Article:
Local Computer Shop WAN Set-Up
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The need for computer networking arises out of the desire for sharing various computing resources which are geographically scattered across several standalone workstations (and their connected peripherals) within a given organization. Apart from resource sharing, both hardware (like printers, modem, memory, file servers, processors among others) and software (like operating systems and other application software), computer networking can also achieve the following: remote login, distributed databases, file transfer, email sharing, instant messaging, news, remote processing, name services and network time (Boudec et al., N.d, p. 2). In essence, a computer network is the collection of computers (commonly known as nodes), printers and other peripherals which have been connected together with the sole aim of establishing communication among them (Bakardjieva N.d, p.2). Personal Area Network (PAN), Local Area Network (LAN), Metropolitan Area Network (MAN) and Wide Area Network (WAN) with their associated topologies are the main types of computer network (Dadarlat 2008, p. 2). The network topologies, physical representations of any given network, are subdivided into two categories; vertical (consists of hierarchical and mesh topologies) topology and horizontal (ring, tree, star and bus topologies) topology (Dadarlat 2008, p. 6). According to the requirements of any given organization, it can choose from the various types of networking options and the topology to characterize it as outlines above.
Communication Services Required to Support a WAN Connection
For communication to be established within a WAN network several factors need to be taken into consideration; an understanding of the various network types and topologies, the signal transmission medium technologies, the TCP/IP model and the various hardware and software components involved in the networking.
Types of Computer Networks
A computer network is essentially an interconnection of two or more computers (interconnected with radio waves, cables, telephone lines, infrared rays and satellites), better known as nodes in a network, with an aim of sharing computing resources, exchange files and/or enable electronic communication among them (Kaur N.d, p. 2). There are four main types of computer networks: Personal Area Network (PAN), Local Area Network (LAN), Metropolitan Area Network (MAN) and Wide Area Network (WAN).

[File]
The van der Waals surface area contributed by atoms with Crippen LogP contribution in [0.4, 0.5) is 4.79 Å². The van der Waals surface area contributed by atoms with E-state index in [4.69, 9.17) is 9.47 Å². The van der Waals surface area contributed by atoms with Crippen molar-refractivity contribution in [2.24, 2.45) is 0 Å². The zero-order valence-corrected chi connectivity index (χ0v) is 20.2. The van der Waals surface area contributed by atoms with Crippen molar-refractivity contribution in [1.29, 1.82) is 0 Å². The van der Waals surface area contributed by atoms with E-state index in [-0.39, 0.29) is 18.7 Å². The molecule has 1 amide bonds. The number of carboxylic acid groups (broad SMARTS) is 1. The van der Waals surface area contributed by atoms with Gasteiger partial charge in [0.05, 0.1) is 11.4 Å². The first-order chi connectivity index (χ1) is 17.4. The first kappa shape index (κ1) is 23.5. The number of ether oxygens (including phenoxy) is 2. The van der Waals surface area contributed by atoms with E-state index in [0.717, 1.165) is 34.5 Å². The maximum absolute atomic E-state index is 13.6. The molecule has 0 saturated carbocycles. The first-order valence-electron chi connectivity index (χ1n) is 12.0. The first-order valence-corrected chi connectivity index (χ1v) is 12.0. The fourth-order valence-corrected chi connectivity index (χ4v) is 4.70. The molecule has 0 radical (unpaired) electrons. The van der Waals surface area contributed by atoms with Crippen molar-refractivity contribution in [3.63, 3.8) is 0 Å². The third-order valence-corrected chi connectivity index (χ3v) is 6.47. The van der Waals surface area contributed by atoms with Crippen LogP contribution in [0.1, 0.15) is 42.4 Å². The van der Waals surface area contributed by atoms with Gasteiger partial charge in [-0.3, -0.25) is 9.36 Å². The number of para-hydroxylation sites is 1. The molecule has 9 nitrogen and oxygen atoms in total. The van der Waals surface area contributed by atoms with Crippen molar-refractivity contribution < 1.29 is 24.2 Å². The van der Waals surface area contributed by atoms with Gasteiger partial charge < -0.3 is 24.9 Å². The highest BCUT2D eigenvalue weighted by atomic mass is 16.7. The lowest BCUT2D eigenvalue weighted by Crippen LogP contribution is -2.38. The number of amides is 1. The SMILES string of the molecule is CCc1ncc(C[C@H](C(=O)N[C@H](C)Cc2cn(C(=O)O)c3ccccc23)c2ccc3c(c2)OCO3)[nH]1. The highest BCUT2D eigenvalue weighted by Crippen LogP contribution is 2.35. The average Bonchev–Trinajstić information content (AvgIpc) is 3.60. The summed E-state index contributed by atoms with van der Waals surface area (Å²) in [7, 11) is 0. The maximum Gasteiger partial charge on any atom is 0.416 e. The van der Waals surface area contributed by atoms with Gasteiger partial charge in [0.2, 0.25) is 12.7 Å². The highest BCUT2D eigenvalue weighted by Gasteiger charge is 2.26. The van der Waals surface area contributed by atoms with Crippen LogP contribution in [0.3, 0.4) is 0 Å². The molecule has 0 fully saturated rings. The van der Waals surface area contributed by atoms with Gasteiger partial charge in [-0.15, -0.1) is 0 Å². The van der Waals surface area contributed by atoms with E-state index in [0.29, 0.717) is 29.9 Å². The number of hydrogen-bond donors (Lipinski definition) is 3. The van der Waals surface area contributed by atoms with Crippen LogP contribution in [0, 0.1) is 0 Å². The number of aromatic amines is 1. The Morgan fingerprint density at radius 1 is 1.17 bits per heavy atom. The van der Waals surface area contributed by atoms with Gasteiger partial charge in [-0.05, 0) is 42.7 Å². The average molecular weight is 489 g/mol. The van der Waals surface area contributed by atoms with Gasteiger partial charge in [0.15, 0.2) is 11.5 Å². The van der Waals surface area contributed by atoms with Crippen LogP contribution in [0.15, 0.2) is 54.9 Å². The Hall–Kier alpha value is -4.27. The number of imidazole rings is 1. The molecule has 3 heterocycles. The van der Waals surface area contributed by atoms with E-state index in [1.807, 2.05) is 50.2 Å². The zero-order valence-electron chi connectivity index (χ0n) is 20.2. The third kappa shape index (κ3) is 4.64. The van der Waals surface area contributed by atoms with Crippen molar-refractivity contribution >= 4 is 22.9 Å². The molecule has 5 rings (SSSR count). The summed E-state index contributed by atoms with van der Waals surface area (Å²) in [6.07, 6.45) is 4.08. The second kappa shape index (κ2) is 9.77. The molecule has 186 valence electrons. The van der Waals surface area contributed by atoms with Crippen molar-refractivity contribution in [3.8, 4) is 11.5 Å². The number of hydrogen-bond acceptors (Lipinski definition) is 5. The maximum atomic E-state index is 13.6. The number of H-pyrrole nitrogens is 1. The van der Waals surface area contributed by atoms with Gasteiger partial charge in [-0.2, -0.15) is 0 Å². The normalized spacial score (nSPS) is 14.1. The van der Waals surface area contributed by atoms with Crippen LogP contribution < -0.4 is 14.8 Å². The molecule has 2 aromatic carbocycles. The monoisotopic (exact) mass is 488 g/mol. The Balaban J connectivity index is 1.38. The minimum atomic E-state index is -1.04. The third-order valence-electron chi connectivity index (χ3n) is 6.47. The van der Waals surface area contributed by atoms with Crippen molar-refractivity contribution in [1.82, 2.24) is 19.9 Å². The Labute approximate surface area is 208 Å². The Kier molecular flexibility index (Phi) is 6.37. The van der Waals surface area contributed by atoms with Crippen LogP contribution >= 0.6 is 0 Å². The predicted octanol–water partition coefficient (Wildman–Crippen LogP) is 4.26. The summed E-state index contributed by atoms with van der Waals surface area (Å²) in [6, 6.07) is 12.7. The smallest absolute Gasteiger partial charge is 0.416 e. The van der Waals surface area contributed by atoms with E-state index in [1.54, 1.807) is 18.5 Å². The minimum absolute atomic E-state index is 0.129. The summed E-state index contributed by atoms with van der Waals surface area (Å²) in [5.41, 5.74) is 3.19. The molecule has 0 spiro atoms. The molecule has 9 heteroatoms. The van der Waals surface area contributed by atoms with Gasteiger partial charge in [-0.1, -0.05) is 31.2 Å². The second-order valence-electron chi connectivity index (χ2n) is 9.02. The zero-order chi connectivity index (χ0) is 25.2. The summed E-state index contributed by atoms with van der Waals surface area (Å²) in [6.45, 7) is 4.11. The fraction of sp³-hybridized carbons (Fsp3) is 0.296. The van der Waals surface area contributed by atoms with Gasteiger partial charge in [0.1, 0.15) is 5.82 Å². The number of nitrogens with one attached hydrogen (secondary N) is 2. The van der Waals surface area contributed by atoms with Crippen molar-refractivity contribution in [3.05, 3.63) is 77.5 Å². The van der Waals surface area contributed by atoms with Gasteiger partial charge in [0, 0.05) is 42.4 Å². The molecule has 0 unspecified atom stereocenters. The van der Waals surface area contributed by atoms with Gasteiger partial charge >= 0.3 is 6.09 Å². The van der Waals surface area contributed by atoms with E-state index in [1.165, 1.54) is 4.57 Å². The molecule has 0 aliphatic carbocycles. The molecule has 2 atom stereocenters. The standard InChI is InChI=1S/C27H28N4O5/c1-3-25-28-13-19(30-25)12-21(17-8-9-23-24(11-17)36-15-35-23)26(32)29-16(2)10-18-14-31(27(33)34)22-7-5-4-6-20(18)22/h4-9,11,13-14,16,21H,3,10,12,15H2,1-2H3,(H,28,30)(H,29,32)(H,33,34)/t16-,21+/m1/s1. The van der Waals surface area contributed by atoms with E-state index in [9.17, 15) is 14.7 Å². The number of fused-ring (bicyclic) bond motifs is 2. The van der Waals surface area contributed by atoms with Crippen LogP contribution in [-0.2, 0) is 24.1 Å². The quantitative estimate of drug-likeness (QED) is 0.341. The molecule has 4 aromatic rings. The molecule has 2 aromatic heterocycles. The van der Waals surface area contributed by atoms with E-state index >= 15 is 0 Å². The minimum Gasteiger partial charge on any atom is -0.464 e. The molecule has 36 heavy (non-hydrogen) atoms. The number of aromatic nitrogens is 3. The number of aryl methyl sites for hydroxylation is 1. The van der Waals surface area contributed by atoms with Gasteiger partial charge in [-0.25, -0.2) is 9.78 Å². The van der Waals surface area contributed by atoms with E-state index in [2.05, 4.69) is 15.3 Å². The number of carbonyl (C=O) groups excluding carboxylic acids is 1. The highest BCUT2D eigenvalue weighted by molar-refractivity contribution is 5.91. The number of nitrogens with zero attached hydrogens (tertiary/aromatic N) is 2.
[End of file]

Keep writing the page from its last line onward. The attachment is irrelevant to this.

Personal Area Network (PAN)
This is a computer network with a reach of few meters that is used to interconnect devices such as tablets, smart phones, Personal Computers among other devices that re within the range of an individual’s body (Kaur N.d, p. 16).
Metropolitan Area Network (MAN)
These are computer networks covering a geographical area of a City, Municipality or town and they are generally larger than the Local Area Network (LAN) and may consist a number of Local Area Networks (LANs) resulting to a high speed of transmission like in the cable television (Singh N.d, p. 22 )
Local Area Network (LAN)
Local Area Network (LAN) is a technology that is used to connect a number of relatively close devices and in many cases within the same building (Technical tutorial 2002, p. 4). It connects personal computers, workstations, servers, printers and other peripherals within the same building or a small number of a group of buildings, office, home that are within a small geographical area (Singh N.d, p. 20).
Wide Area Network (WAN)
Wide Area Network (WAN) is a network having wide area coverage that spans countries, regions, continents and even the whole globe and it uses telephone lines, satellite communication and microwaves which are high speed communication linkage by nature (Singh N.d, p. 24). It can also be achieved through interconnecting a number of Local Area Networks (LANs) using gateways, routers, bridges to enable data sharing among them (Kaur N.d, p. 14). The internet is an example of the widely known and used type of this network (Kaur N.d, p. 14)..